It's probably a good thing for Streep and Cruise that neither looks particularly comfortable reciting Carnahan's heavy-handed dialogue, but it does make their scenes rather excruciating to watch. Cruise gives his standard performance as a shallow but smooth-talking charmer, but he never really sells the Republican talking points he spouts. Streep is a bit more effective, but she is saddled with a character that doesn't make a whole lot of sense. We are supposed to believe that she, a Beltway reporter who helped sell the war on her network, would have her faith in the war effort entirely derailed by one meeting with the senator, that after an hour spent in his presence she can no longer stand idly by and blindly report the news the way she had done so before. But instead of filing a skeptical piece about the new strategy and its implications -- a strategy that has already been implemented and that those two young soldiers are carrying out -- she goes to her editor and argues against reporting the story at all. Apparently keeping the public in the dark about failed strategies and war casualties is the more high-minded and progressive approach to reporting the news.

I'm not even going to bother detailing the clunky dialogue and off-key tone that pervade the other two storylines in Lions for Lambs. Needless to say, Redford and company have made a liberal film about the war that makes one ashamed to have their politics associated with such poor art. Of course, maybe I'm reading the intentions wrong and the movie is meant to diminish, rather than spark, political debate -- after all, if audiences aren't already bored with the war, Lions for Lambs should do the trick.

Another new Iraq War film from a big-name director, Brian De Palma's Redacted, is a far more interesting piece of work than Lions for Lambs, in part because it eschews high-mindedness for raw, naked emotion. Where Redford kept most of his action in classrooms and offices, De Palma takes the viewer to the Iraq battlefield, where soldiers are ill-equipped to deal with the moral complexity and emotional turmoil that surround the war. Similar to De Palma's Vietnam film Casualties of War, Redacted centers on the rape and murder of an Iraqi girl at the hands of American troops, a story that has its roots in a real event that occurred in April 2006 (prosecution in the case is ongoing). De Palma's interests, however, stretch beyond the moral decay brought on by the war. He wants to say something about the culpability of the American people in letting this happen and in watching the consequences from afar.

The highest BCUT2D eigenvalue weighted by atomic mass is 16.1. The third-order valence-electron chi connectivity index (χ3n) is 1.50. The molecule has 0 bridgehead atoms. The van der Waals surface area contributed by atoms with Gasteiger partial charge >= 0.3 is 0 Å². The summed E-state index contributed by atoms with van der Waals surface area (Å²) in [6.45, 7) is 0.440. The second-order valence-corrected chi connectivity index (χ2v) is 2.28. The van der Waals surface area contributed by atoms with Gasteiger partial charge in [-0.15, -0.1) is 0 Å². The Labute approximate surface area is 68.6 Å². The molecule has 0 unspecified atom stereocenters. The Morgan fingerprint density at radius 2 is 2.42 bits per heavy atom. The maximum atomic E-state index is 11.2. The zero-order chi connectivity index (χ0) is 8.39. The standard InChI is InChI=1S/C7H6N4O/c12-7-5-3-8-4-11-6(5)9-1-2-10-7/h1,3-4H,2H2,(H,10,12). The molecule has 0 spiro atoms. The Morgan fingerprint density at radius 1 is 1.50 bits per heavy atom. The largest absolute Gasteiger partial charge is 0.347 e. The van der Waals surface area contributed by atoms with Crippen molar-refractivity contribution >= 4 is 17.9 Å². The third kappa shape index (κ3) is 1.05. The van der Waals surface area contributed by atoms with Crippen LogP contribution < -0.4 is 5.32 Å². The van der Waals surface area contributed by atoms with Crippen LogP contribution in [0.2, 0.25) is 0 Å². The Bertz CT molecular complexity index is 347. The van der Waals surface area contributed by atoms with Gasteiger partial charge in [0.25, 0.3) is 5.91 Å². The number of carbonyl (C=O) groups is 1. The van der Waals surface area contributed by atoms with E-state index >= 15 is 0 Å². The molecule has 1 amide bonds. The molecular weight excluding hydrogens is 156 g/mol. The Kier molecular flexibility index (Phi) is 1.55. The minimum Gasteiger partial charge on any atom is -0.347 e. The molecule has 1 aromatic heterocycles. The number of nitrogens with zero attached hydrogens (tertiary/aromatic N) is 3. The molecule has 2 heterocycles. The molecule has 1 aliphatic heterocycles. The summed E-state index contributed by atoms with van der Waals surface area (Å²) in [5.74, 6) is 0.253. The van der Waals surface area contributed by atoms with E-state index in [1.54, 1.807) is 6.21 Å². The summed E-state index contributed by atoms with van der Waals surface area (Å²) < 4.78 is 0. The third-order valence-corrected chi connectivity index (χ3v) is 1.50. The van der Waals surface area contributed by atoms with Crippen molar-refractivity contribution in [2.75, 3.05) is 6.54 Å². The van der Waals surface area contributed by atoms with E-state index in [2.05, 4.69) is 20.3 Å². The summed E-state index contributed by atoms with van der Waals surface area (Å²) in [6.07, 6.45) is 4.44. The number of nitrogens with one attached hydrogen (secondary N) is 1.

Redacted is a very crude piece of art. Its characters are poorly developed and amateurishly acted, its dialogue is obvious and unrealistic, and its plotting is often rough and schematic. But as an indictment of our actions abroad, it delivers a surprisingly emotional wallop. Unlike In the Valley of Elah, which employed a far more solemn approach to relay a similar message about the lapsing morality of our actions abroad and the psychological effects on our troops, Redacted forces the viewer to stare dead-on at the shocking emotional and physical costs of war. There is no debate in Redacted -- in De Palma's eyes, that ended when U.S. forces first inadvertently killed a civilian.

The anger that drives Redacted is easy to understand but ultimately very limiting -- it prevents De Palma from doing anything more with his characters than turning them into caricatures with a predetermined fate. De Palma has defended the weak dialogue in the film by saying he took lines straight from soldiers' testimony, but he speeds up the story and moves his characters in directions that don't ever feel organic. Moreover, he purposefully distances their experiences by framing most scenes through various forms of visual media, such as YouTube-like videos and home movies, to emphasize the voyeuristic nature of how the public now consumes its war news.

The interplay between the naked emotions at the heart of Redacted and the stylized method in which the story is told does makes the film interesting to watch, or at least difficult to dismiss. Early reports suggest that Redacted is failing at the box office like its predecessors in the Iraq War film genre, but for a film that offers little nuance and does everything in its power to provoke and appall, it does a much better job of engendering internal debate about one's political positions than its more high-minded counterparts. Redacted may be too cluttered with emotions and stylistic touches to have a particularly effective message, but in the process of tossing that mishmash onto the screen, De Palma does manage to show something that is difficult to find elsewhere.

And, given how stale many of the political films coming out of Hollywood feel these days, that is not a meaningless accomplishment.